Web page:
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from Qurneh, Egypt

Postcard of Pot.
© National Museums Scotland


This ceramic pot in a knotted openwork string bag is one of eight found slung on a long stick. It is among a number of grave goods placed in the rich burial of a woman and child at Qurneh in Egypt, sometime in the 17th Dynasty. The woman may have been a queen.

The squat, burnished red pot has an out-turned rim, short neck and slightly pointed base. It preserves some remains of the open weave net bag which surrounded it.

In ancient Egypt, the dead were often buried with a variety of goods that symbolised important aspects of funerary belief. This burial is exceptionally wealthy in food offerings, jewellery and furniture, all the more remarkable since it dates from the 17th Dynasty, a period when Egypt was politically divided and relatively impoverished.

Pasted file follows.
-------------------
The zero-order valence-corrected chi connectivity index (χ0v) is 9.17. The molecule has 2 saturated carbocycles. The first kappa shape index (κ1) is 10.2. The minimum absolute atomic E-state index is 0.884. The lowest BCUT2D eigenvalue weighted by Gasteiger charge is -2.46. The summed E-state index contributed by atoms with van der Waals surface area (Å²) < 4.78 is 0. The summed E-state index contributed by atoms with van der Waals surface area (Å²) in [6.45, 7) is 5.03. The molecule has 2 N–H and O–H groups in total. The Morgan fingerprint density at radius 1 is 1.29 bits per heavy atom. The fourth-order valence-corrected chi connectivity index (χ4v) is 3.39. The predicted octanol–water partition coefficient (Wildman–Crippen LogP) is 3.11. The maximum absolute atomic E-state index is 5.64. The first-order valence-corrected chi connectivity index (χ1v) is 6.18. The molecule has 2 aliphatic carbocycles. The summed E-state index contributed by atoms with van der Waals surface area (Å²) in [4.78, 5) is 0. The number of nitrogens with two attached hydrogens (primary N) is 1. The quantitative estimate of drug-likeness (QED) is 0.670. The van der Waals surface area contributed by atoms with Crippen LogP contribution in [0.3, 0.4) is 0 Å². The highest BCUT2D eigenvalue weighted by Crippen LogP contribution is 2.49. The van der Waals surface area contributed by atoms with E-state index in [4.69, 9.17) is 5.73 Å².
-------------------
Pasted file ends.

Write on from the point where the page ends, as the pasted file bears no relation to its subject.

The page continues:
Record details

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Online ID: 000-180-001-463-C
Image Rights Holder: National Museums Scotland
Project: 0504: National Museums Scotland Part 2
Project description | View all records in project
Ref: National Museums Scotland  A.1909.527.21 I
Date: 2nd Intermediate Period: 17th Dynasty (around 1641 to 1539 BC)
Middle Kingdom
Dimensions: 3.13" H
What: Vase
Subject: Vessels / Middle Kingdom
Who: Professor W.M. Flinders Petrie (Excavator)
Where: Ancient Egypt
Description: One of two polished red pottery vases: Ancient Egyptian, Middle Kingdom
  • Petrie, W. M. Flinders. Qurneh. London: School of Archaeology in Egypt, 1909. 
  • Qurneh / by W.M. Flinders Petrie. London, B.S.A.E. & B. Quaritch, 1909, 6 - 10 
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